I continued to work on my moves through high school and college. I continued to be the star of my daydreams but never found my groove socially. Some might say I dance like a newborn giraffe but that isn’t my build. Fortunately in early high school moshing became a thing. Slamming one’s body into another’s body requires no rhythm or grace. In fact, a lack of grace dance1seems to be a bonus. Always the clown, I honed my dance moves. I learned the lawnmower, waitress, fish, and lasso. I can dance like Napolean Dynomite, Elaine, and Carlton.  Any slow dance involved me making goofy jokes so my partner was distracted by my awful dance technique.

When Trey and I met and began having opportunities to dance, he suggested I learn some line dances. This was a complete fail! (Joe’s Big Bamboo anyone?)  Not only do I lack grace and rhythm but I’ve never grasped telling left from right. Combined with my dislike of country music, line dancing was a fail.  Although, like any white American, I can Electric Slide and Cupid Shuffle with the best rest of them!  We decided it would be a fun adventure to take the ballroom dancing class at UCA. It was all fun and games until Trey decided to one-up my funny dance moves by doing a spontaneous pirouette while we were practicing our waltz. He spun his giant elbow right into my nose. Blood gushed everywhere and he got to explain to our friends and family why his girlfriend had two black eyes.

Throughout college, graduate school, and the early years of our marriage I only danced when drinking. We can assume that dance6my dancing didn’t improve during this stage of life but that I simply felt uninhibited. One evening Trey and I joined several of his Army buddies for a night of fun in Savannah. I felt uninhibited enough to think that it would be a good idea to demonstrate the latest, greatest dance move and I attempted to “drop it like it’s hot.” Apparently, it was only luke warm and I fell over. As I tried to get back up on my high heels (these also had seemed like a good idea at one point in the evening), a guy thought I had dropped something and kneeled down beside me to help me look. Before I knew it, several people had joined us on the floor looking for what I’d dropped. Since I had no intention of telling them I’d dropped “it,” I pretended todance5 find an invisible item and thanked them all for helping look. As they all stood back up, I realized I’d inadvertently created a new dance craze…the “searching for stuff on the floor” move.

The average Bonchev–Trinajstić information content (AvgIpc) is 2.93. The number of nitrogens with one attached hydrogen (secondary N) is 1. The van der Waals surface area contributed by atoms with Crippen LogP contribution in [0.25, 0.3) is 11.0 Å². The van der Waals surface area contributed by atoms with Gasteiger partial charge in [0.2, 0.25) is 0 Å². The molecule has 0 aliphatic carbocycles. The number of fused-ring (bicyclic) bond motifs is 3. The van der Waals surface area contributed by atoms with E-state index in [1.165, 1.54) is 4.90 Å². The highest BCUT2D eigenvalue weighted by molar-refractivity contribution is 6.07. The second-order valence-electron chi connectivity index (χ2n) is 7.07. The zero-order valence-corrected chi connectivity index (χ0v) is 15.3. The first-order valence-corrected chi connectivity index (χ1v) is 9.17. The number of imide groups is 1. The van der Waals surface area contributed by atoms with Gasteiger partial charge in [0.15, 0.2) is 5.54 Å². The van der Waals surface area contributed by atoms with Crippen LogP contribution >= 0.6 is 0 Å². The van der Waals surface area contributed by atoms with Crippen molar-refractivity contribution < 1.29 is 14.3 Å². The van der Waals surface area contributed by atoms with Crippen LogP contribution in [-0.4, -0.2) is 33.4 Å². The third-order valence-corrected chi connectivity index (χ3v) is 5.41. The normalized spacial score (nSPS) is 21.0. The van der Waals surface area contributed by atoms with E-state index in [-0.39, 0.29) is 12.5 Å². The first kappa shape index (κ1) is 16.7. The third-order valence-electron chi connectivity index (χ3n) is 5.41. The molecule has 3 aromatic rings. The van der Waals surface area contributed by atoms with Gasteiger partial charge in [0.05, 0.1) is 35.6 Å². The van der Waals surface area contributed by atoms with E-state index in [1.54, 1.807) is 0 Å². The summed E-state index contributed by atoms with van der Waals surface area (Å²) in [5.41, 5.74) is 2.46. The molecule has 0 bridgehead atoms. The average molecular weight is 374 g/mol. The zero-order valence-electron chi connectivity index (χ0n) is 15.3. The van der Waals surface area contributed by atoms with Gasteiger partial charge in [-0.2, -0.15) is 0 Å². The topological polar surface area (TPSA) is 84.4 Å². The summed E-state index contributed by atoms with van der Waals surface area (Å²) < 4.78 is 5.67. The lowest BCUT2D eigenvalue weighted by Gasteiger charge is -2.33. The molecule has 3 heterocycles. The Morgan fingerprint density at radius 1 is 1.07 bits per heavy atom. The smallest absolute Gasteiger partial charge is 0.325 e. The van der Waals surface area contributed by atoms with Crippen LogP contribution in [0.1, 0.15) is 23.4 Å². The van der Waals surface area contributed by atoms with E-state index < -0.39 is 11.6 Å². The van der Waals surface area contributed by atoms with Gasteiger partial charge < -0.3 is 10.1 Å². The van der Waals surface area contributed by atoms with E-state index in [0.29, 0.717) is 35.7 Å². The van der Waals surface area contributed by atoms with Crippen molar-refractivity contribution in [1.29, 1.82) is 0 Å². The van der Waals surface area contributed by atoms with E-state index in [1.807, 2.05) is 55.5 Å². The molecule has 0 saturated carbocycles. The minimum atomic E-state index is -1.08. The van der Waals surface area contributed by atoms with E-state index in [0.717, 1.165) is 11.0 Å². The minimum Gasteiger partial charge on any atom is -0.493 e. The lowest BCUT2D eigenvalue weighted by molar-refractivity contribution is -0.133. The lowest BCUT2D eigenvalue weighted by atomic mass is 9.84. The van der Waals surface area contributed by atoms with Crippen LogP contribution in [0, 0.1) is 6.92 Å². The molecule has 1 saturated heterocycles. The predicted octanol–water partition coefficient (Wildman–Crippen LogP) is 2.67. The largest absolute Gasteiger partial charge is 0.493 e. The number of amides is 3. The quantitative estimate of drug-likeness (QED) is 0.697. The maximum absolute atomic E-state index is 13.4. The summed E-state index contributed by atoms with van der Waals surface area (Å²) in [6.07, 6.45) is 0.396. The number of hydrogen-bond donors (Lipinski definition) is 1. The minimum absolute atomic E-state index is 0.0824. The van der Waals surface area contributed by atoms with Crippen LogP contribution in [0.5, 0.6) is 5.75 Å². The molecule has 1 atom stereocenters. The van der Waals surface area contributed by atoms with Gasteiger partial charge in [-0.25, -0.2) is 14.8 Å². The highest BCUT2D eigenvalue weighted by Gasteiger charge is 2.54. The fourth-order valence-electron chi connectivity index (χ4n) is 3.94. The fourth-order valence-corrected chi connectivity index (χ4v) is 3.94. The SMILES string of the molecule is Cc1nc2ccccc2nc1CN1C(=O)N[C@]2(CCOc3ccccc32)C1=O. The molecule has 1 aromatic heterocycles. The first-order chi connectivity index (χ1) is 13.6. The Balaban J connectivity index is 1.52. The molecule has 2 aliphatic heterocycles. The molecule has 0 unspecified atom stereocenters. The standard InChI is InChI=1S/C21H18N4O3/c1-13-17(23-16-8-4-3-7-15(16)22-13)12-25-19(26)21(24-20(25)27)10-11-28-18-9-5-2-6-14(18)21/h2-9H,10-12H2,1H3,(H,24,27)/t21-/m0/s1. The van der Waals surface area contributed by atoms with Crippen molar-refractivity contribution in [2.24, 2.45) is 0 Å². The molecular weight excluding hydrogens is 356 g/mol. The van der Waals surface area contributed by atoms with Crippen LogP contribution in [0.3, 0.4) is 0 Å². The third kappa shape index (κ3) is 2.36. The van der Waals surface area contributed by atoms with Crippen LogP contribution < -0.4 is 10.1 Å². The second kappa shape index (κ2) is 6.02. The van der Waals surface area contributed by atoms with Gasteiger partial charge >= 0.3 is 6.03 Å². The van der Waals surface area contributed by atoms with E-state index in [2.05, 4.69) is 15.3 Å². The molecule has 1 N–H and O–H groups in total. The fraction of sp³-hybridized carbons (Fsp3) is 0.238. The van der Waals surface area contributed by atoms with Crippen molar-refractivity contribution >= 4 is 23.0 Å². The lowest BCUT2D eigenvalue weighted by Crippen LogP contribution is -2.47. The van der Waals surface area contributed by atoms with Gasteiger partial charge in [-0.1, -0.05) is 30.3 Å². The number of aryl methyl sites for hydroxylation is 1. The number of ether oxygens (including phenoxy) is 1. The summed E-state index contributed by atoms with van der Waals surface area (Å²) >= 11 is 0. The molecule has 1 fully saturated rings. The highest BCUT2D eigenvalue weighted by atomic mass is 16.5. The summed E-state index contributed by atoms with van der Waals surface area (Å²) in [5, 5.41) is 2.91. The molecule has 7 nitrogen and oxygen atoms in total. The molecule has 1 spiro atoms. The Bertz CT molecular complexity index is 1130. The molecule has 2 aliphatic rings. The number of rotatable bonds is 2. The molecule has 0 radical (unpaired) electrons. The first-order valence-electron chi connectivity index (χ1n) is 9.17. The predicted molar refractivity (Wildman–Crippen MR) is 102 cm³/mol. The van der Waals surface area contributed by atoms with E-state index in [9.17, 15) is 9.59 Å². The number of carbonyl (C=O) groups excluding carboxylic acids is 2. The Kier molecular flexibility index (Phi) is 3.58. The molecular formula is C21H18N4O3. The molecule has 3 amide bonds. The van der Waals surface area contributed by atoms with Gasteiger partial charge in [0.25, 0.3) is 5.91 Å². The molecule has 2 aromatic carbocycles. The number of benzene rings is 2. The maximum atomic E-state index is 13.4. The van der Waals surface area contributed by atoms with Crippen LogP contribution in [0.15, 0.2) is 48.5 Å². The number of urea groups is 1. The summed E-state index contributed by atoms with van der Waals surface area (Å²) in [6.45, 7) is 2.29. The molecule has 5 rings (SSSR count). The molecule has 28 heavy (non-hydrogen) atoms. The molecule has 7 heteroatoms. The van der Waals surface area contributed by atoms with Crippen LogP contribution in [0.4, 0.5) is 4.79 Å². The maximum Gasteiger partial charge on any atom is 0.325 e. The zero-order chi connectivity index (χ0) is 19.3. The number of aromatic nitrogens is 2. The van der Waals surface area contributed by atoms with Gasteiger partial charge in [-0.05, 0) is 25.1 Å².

Now that I’m old and tired, I rarely dance in public. The past few weddings we’ve attended, I’ve either chased small children or sat beside Trey who now refuses to dance with me. At home, however, we are dancing MACHINES! Logan, Trey, and I recently had an epic dance battle and I declared myself the winner. Logan disagrees entirely.My bernie is pretty amazing.  Trey just shakes his head and wonders how he ended up in this state of marital bliss. Even though I never became a dance star and Logan no longer plans to be a tapper, I still can shake my groove thang at home and entertain the family. (And by entertain, I mean embarrass or cause hysterical giggles at my expense.) I’m still a little bummed that Logan won’t be the next Savion Glover or Gene Kelly. Maybe Jack will recognize his untapped talent. (And by talent, I mean …well, we’ll just have to wait and see. Right now he dances like Chris Farley’s Man Down by the River…)